Hannah Sundell

Equinox Staff


Sam Norton

A&E Editor


Art is a form of communication that is based on a creative connection. As a community, it is important to harness this creative connection in order to give art a deeper meaning.

According to Shannon Mayers, director of the Redfern Arts Center, community outreach is an element that the Redfern wants to incorporate into its performances this year.

“When I came on last year, I wanted to expand this model to be able to expand to include more meaningful activities that were open not just to a music student, but to students in other departments, and to the community so that the experience of attending an event is much fuller,” Mayers said.


This year, Mayers hopes to not only get students and faculty involved with the theatre, arts, and dance departments, but also community members as well.

“What I looked towards was being able to help build anticipation and reflection around the event and I looked into finding collaborations within departments and or outside organizations when we were putting our programming together,” Mayers continued, “A guide to this type of outreach or this type of collaboration we have created is called creative connection and that’s the way we look at outreach, its more than just a residency.”

This type of community outreach is accomplished through deciding what themes are present throughout this year’s performances.

These scheduled performances serve as a way to start a conversation amongst Keene State College and the Keene community as to how to become more involved with the Redfern Arts Center’s community.

Jackie Hooper, marketing and business manager for the Redfern Arts Center, said, “We’re trying to encourage more people to attend and to introduce them to the arts and how the arts can really not only be an enjoyable experience, but also expand your horizons and make you think in different ways.” Freshman Tyler Bean said that the Redfern “is doing a great job of putting on shows for students to see.” Part of deepening this experience is expanding the event to more than just the theatre, dance, and art departments.

This year, the Redfern is collaborating with the Holocaust and Genocide Studies and the Cohen Center during this year’s Spectrum Dance, which will be held on Oct. 16.

According to Hooper, the director of the Spectrum Dance, Donald Byrd, made this year’s performance modern by incorporating genocides that are happening around the world today and how we can prevent them from occurring.

Mayers said, “It is beyond the Holocaust that happened in World War II, it’s looking at specifically how do artists survive? How do they manage to endure? How do they continue to do their art? And artists did continue to do their work during these very hard times.”

This year, during the Spectrum Dance, the annual Holocaust Memorial Lecture will be held on Oct. 15 and Byrd, the director of the show, will be holding a post show discussion after the performance on Oct. 16, according to Mayers. This allows viewers to obtain an artistic perspective of what happened in history.

“Our audience is the students, is the faculty, is the campus, but we are also part of Keene and the Monadnock region and we have a responsibility–a creative responsibility to be able to bring this work and these artists together, because we as a performing arts center, need to support and advocate for the artists that come through,” Mayers said.

The Griffin Theatre Company is another group performing at the Redfern this season. This March, the show “Letters Home” will be performed, consisting of actual letters written by soldiers who have served in Iraq and Afghanistan, which will be read out loud. This event is sponsored by C&S Wholesale Grocers, as part of a program where they are hiring 500 veterans, according to Hooper.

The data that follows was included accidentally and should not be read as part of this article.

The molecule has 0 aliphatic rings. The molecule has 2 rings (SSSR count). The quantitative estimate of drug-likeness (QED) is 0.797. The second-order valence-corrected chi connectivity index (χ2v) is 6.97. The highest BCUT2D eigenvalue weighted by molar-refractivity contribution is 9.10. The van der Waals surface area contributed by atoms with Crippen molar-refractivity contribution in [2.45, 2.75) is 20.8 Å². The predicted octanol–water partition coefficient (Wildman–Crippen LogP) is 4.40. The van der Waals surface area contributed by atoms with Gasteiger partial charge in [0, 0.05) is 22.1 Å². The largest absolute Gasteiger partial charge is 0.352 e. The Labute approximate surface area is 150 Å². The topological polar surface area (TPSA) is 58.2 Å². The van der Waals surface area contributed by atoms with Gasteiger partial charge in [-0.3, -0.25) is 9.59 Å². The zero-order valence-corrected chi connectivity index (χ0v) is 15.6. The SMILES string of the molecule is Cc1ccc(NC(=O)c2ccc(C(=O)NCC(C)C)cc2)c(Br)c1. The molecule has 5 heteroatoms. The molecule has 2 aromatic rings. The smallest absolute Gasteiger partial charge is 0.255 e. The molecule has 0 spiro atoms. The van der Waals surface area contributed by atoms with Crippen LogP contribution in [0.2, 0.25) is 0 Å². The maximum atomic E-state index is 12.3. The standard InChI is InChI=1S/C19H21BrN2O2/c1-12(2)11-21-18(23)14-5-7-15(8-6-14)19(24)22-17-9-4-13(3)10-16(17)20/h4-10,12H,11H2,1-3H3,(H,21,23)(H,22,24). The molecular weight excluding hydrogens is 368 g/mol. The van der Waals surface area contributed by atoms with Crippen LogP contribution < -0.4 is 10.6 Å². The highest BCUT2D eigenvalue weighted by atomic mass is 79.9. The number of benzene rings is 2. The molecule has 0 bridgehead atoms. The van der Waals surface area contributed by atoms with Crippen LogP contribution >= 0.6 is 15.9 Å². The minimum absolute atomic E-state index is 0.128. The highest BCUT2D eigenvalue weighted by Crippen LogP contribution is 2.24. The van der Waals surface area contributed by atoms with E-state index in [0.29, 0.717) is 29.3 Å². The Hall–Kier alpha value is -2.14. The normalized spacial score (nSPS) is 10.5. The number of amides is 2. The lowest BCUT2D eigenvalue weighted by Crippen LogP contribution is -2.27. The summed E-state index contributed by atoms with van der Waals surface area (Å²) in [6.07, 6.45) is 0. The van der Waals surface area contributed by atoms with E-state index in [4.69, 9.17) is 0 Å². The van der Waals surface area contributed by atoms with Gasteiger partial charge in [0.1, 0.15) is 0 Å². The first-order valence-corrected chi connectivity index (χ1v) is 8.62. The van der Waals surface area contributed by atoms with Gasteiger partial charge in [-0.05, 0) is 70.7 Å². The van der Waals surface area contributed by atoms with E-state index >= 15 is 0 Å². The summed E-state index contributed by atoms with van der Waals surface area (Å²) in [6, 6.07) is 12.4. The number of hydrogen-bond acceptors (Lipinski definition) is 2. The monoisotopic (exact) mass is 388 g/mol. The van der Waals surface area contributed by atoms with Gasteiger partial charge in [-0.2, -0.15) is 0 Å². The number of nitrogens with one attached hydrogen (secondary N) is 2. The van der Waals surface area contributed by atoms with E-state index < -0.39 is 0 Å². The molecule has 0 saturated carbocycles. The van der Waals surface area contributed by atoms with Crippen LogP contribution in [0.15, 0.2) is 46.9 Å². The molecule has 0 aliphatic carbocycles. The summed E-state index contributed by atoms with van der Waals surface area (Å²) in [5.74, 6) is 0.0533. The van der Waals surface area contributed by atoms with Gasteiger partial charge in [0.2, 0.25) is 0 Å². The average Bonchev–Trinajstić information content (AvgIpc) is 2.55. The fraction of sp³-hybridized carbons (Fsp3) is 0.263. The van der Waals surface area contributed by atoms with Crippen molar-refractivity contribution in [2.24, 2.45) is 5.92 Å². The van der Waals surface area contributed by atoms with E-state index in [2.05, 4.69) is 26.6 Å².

“It’s a very personal, non-political look at the experience of being a soldier during these conflicts. But of course it deals with military history, conflict in the Middle East, patriotism, terrorism, the human experience of war, war correspondence, journalism, and the element of taking letters and performing them on-stage, and it becomes a different dramatic monologue in history,” Mayers said.

Other organizations collaborating with the Redfern Arts Center this year are the KSC Film Society and Film Studies Department, the Theatre and Dance Department, Monadnock Radio Group, ETHEL String Quartet, Vermont Performance Lab, and the Apple Hill String Quartet.

In order to involve the community with the arts more, the Redfern is hosting pre and post show discussions that allow the audience to gain a deeper understanding of the performance, the artist’s creative process, and the themes presented throughout the shows this year.

“When you attend an event the artists and the audience become a community of its own for that one instance in time. And it’s very unique, it’s a live performance, it will never be duplicated, the combination of people will never be duplicated and if you’ve ever attended an event anywhere, if it’s a live event, you become a community for an hour or two and you are all experiencing something,” Mayers said.

However, what is experienced is dependent upon the connection that is made between the performers and their audience. In order to deepen this connection–it is important to involve the community as a whole  in order to diversify the face of the Redfern. “We are one of the public faces of the college campus,” Mayers continued, “It’s about the arts at Keene State College and that is where the arts start to have a ripple effect.”

For this ripple effect to occur it has to be a form of communication that inspires creative connection amongst the community.


Hannah Sundell can be contacted at hsundell@keene-equinox.com.


Sam Norton can be contacted at


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